As the grandson of legal immigrants, I am a proud supporter of legal immigration.
Currently, The United States allows more legal immigrants into our country than all other nations combined. We pride ourselves on being a nation of immigrants, and we welcome new immigrants who enter, legally.
We must reform our laws to ensure those who immigrate to America have something unique and valuable to offer, and that they do not pose a burden on our already struggling social safety net.
I have never supported amnesty for illegal aliens, and I never will. I support permanent reforms that will restore the rule-of-law. For these reasons, I have strongly supported the border wall since 1994 when Duncan L. Hunter (Sr.) began securing funding for a fence along our San Diego-Tijuana border. I’m proud to be endorsed by the 18,000 men and women of the National Border Patrol Council because they know I am a fighter for restoring the rule of law.
I haven’t been a blind partisan either. In Congress, I proposed my own solution to the tough problem faced by illegal immigrants whose parents brought them here as children. Many of them have no memory of life outside the U.S. I proposed a plan to make visas available to these immigrants only after vetting by the Department of Homeland Security. My bill reallocated a limited number of slots from existing visa program to maintain existing numbers and solve this complex problem once and for all.
How would you address the massive national debt hanging over America’s future?
When you find yourself in a hole — stop digging. America doesn’t have a revenue problem. Congress has a spending problem.
If we don’t act, the national debt is projected to exceed 100% of GDP in 2021. We cannot let that happen. Deficit spending must finally end and we must focus on aggressively growing our economy so that we can shrink the size of the debt as a ratio of GDP.
As a member of Congress, I and other Republicans reduced spending in our own organizations by 7.1% in 2011, 6.4% in 2012 and again by 5.2% again in 2013. The cuts were tough, but we kept our staff paid and got our job done. We did it to prove that government organizations could in fact absorb spending reductions without folding.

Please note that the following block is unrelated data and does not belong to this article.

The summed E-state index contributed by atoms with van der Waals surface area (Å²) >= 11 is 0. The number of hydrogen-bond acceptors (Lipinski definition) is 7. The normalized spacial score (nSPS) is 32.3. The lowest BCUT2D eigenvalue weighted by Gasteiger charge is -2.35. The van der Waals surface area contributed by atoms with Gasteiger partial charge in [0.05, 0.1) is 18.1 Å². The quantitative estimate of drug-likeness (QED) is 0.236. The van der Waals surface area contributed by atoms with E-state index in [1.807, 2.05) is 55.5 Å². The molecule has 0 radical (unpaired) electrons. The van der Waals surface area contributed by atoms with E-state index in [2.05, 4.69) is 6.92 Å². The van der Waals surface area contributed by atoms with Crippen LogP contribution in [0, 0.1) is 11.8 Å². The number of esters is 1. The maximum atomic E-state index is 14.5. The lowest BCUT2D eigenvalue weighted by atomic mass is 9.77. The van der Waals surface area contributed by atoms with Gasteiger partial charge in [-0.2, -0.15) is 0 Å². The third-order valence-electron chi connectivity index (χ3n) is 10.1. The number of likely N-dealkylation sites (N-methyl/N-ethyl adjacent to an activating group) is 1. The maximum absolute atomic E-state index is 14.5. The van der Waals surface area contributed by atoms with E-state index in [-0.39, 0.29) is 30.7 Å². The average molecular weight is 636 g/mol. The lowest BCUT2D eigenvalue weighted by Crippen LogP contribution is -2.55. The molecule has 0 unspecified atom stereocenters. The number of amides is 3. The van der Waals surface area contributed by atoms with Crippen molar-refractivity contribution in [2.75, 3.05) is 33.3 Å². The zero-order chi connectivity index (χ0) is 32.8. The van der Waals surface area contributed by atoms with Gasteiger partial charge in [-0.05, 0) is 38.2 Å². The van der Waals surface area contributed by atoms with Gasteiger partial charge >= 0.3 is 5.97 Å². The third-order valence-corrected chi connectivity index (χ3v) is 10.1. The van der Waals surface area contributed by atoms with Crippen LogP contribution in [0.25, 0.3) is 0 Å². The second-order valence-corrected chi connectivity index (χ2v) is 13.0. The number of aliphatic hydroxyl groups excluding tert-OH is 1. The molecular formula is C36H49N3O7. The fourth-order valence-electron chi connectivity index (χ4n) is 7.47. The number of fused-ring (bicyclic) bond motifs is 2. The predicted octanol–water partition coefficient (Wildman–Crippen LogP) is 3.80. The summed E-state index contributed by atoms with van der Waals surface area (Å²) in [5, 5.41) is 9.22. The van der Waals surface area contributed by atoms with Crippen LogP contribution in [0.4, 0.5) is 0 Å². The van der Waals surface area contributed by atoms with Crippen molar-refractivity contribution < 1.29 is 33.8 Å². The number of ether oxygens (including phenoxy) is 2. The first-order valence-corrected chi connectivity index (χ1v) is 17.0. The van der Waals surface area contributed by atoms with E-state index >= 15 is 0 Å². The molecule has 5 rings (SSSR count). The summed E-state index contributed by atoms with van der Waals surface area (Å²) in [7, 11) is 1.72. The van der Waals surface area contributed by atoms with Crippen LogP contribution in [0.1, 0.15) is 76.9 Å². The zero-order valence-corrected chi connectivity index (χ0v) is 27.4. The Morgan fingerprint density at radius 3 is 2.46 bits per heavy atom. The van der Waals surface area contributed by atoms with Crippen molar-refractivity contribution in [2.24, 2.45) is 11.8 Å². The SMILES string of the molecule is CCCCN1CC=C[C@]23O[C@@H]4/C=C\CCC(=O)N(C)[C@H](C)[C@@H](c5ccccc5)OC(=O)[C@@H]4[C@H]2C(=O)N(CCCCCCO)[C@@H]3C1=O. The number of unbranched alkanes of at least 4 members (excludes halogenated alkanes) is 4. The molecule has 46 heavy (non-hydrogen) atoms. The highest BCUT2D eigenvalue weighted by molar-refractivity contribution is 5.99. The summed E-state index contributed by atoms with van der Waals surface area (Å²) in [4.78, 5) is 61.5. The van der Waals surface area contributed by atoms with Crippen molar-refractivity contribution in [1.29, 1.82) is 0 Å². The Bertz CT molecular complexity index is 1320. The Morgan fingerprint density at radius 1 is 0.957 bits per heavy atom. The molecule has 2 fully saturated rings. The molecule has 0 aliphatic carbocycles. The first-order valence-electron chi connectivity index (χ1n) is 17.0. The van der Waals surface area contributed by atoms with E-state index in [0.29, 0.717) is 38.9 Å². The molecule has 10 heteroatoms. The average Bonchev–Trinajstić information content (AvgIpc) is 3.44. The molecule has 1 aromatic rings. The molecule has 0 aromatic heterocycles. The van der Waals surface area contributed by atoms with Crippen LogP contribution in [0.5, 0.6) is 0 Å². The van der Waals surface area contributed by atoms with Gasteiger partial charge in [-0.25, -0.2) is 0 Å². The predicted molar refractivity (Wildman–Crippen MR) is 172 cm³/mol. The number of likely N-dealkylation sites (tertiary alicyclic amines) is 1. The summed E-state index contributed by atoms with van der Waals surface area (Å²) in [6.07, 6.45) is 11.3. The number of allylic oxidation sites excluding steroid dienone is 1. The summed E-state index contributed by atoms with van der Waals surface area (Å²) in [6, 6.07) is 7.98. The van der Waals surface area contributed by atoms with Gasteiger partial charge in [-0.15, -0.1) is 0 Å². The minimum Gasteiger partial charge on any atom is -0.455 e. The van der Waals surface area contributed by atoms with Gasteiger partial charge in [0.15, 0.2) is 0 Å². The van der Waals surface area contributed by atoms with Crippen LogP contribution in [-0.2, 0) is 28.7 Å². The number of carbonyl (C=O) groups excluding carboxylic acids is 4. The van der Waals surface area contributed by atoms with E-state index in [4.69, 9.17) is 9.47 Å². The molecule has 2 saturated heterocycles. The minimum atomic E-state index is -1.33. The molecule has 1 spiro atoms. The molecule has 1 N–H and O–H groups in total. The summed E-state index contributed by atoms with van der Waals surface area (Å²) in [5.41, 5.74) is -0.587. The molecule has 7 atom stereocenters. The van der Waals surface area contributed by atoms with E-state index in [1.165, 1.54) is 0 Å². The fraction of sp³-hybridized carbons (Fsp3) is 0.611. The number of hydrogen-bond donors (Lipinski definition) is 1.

The most important way we can reduce deficit spending is to adopt across the board caps on spending increases. 6% year over year increases are unsustainable.
In addition to budget cuts, I also fought to reduce lavish retirement benefits for members of Congress and I personally identified more than $10 billion in government waste, theft and mismanagement. In just one instance, I discovered a failure to collect federal royalties on natural gas deposits worth more than $4 billion. As chairman of the Oversight and Government Reform Committee, I took government waste very seriously.
Why should voters choose you over your opponent in this election?
I’m running on my record — not from it.
Since 1985, I’ve been deeply invested in this community. I opened my first factory in San Marcos and began adding employees as we grew throughout the region. My time as a businessman caused me to grow to love my community and I first ran for Congress to give back to it and out of a sense of duty to my country. I know this district and its people well, having been involved in it for so many years, and I represented a substantial portion of it in the past.
I am endorsed by virtually every local office holder in the district including County Supervisors Jim Desmond and Diane Jacob, San Marcos Mayor Rebecca Jones, Santee Mayor John Minto, El Cajon Mayor Bill Wells, The San Diego Deputy Sheriff’s Association, and both the Greater San Diego and the East County Regional Chambers of Commerce.
Conversely, my opponent is pretending to be someone he’s not. Two years ago, he ran for this seat as a progressive candidate, and was endorsed by Bernie Sanders’s organizations Justice Democrats and Our Revolution, Elizabeth Warren, The Congressional Progressive Caucus, and others. Now, he is pretending to be a moderate/conservative democrat to appeal to a Republican-leaning district. He’s running from his past endorsements, blowing in the wind trying to be the person he thinks the district wants him to be.
My track record of votes and legislative accomplishments is long. Voters know exactly where I stand on issues and know that I can deliver for them. Upon my return to Congress, on day one I will have both the seniority and experience necessary to hit the ground running. …read more…